Ties between US payment to Iran and prisoner release get stronger

Before you go, we thought you'd like these...
Before you go close icon
Report: Iran Cash Payment Hinged on US Prisoner Release

A new report from The Wall Street Journal is further muddying the waters surrounding a large cash payment to Iran and the release of American prisoners.

U.S. officials told the Journal that Iran wasn't allowed to take control of the $400 million in cash until three Americans being held by Iran were released, which casts doubt on the Obama administration's account of the deal.

SEE MORE: Obama Is Over People Thinking That Iran Money Was For Ransom

For those who aren't familiar, the Obama administration agreed to pay Iran $1.7 billion for a 1979 arms deal. The U.S. government never delivered the arms it promised because of the start of the Iranian Revolution.

The Obama administration decided to settle the debt, saying the U.S. would likely lose the international court case surrounding the payment.

See images of the Iran prisoners released:

1 PHOTOS
Iran prisoner release deal
See Gallery
Iran prisoner release deal
HIDE CAPTION
SHOW CAPTION
of
SEE ALL
BACK TO SLIDE

The White House had maintained the two negotiations happened in two different diplomatic channels. But if one deal was contingent on another, that could make it seem like the U.S. paid to rescue prisoners from a hostile foreign nation.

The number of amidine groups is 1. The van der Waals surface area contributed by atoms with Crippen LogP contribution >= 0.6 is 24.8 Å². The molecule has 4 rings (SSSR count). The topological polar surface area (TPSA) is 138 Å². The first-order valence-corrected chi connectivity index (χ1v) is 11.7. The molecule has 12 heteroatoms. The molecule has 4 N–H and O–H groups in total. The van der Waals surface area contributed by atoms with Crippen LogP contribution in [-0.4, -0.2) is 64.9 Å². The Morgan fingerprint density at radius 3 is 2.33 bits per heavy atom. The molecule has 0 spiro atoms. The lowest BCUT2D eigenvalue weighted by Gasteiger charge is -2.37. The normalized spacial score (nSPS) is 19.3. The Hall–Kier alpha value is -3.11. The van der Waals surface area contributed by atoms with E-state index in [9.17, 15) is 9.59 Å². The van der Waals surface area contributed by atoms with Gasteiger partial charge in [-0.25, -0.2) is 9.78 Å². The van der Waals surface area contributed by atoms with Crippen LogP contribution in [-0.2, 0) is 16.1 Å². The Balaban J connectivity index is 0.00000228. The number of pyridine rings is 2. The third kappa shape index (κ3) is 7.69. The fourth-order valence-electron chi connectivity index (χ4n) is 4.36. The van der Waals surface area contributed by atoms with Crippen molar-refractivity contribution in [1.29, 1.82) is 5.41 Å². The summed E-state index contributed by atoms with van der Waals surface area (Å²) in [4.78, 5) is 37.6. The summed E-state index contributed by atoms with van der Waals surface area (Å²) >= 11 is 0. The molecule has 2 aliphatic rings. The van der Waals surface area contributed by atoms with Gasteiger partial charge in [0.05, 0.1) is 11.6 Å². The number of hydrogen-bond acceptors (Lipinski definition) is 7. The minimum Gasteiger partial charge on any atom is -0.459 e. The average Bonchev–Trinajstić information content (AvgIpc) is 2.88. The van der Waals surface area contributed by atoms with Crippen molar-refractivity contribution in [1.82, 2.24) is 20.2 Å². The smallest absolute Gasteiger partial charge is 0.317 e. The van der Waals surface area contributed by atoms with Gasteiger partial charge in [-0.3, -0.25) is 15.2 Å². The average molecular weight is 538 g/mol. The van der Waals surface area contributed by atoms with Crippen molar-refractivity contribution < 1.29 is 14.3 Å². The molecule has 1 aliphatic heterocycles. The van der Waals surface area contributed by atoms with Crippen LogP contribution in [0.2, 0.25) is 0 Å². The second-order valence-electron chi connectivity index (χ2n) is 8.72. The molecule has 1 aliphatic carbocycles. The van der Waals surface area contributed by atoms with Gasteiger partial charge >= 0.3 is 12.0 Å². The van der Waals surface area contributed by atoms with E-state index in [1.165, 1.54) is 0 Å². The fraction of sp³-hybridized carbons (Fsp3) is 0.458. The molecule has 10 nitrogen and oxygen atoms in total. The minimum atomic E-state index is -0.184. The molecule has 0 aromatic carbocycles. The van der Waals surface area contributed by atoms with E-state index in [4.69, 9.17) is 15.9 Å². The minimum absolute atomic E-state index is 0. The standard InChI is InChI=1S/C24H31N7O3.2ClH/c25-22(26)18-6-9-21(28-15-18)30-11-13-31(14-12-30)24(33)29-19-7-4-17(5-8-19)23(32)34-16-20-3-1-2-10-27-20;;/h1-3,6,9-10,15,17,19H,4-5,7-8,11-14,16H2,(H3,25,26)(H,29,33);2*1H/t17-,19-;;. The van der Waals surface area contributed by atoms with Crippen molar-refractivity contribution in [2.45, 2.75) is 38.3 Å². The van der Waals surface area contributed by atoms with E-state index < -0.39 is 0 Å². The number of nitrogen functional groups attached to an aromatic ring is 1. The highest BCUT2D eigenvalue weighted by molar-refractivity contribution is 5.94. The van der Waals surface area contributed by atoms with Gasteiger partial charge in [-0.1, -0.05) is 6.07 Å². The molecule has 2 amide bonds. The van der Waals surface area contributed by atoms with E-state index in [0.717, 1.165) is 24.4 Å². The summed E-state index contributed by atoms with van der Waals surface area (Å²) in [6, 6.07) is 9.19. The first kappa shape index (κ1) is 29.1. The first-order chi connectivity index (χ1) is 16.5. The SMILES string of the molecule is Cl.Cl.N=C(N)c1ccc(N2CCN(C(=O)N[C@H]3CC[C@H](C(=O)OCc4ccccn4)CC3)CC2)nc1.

The exchange has become a partisan scandal, with Republican lawmakers accusing the U.S. government of paying Iran ransom to release the hostages.

The Obama administration denied those claims, saying it was a coincidence that the payment and prisoner release happened so close together.

"Some of you may recall, we announced these payments in January. ... This wasn't some nefarious deal," President Obama said in a press briefing.

Republicans aren't buying the explanation. Rep. Sean Duffy requested U.S. Treasury and Justice Department records related to the transfer, and Republican leaders are planning to hold hearings on the deal when Congress reconvenes in September.


Read Full Story

Sign up for Breaking News by AOL to get the latest breaking news alerts and updates delivered straight to your inbox.

Subscribe to our other newsletters

Emails may offer personalized content or ads. Learn more. You may unsubscribe any time.

From Our Partners